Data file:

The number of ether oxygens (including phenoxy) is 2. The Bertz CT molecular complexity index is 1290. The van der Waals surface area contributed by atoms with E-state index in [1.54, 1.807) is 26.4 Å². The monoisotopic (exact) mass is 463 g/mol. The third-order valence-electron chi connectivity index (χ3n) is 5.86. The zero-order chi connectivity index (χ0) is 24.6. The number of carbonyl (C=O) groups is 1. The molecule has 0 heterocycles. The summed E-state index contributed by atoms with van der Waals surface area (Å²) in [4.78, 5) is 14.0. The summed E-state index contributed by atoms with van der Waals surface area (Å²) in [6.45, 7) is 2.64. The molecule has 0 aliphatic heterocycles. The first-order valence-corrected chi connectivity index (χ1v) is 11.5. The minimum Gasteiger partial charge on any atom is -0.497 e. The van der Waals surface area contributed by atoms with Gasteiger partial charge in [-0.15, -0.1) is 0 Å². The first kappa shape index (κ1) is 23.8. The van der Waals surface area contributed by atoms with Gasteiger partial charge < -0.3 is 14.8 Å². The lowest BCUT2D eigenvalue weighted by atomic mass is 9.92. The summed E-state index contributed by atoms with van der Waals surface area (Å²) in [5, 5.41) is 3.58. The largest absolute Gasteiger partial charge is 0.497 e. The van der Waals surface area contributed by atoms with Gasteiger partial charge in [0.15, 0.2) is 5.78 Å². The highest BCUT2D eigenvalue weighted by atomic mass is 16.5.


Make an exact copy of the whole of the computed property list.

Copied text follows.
The number of ether oxygens (including phenoxy) is 2. The Bertz CT molecular complexity index is 1290. The van der Waals surface area contributed by atoms with E-state index in [1.54, 1.807) is 26.4 Å². The monoisotopic (exact) mass is 463 g/mol. The third-order valence-electron chi connectivity index (χ3n) is 5.86. The zero-order chi connectivity index (χ0) is 24.6. The number of carbonyl (C=O) groups is 1. The molecule has 0 heterocycles. The summed E-state index contributed by atoms with van der Waals surface area (Å²) in [4.78, 5) is 14.0. The summed E-state index contributed by atoms with van der Waals surface area (Å²) in [6.45, 7) is 2.64. The molecule has 0 aliphatic heterocycles. The first-order valence-corrected chi connectivity index (χ1v) is 11.5. The minimum Gasteiger partial charge on any atom is -0.497 e. The van der Waals surface area contributed by atoms with Gasteiger partial charge in [-0.15, -0.1) is 0 Å². The first kappa shape index (κ1) is 23.8. The van der Waals surface area contributed by atoms with Gasteiger partial charge < -0.3 is 14.8 Å². The lowest BCUT2D eigenvalue weighted by atomic mass is 9.92. The summed E-state index contributed by atoms with van der Waals surface area (Å²) in [5, 5.41) is 3.58. The largest absolute Gasteiger partial charge is 0.497 e. The van der Waals surface area contributed by atoms with Gasteiger partial charge in [0.15, 0.2) is 5.78 Å². The highest BCUT2D eigenvalue weighted by atomic mass is 16.5.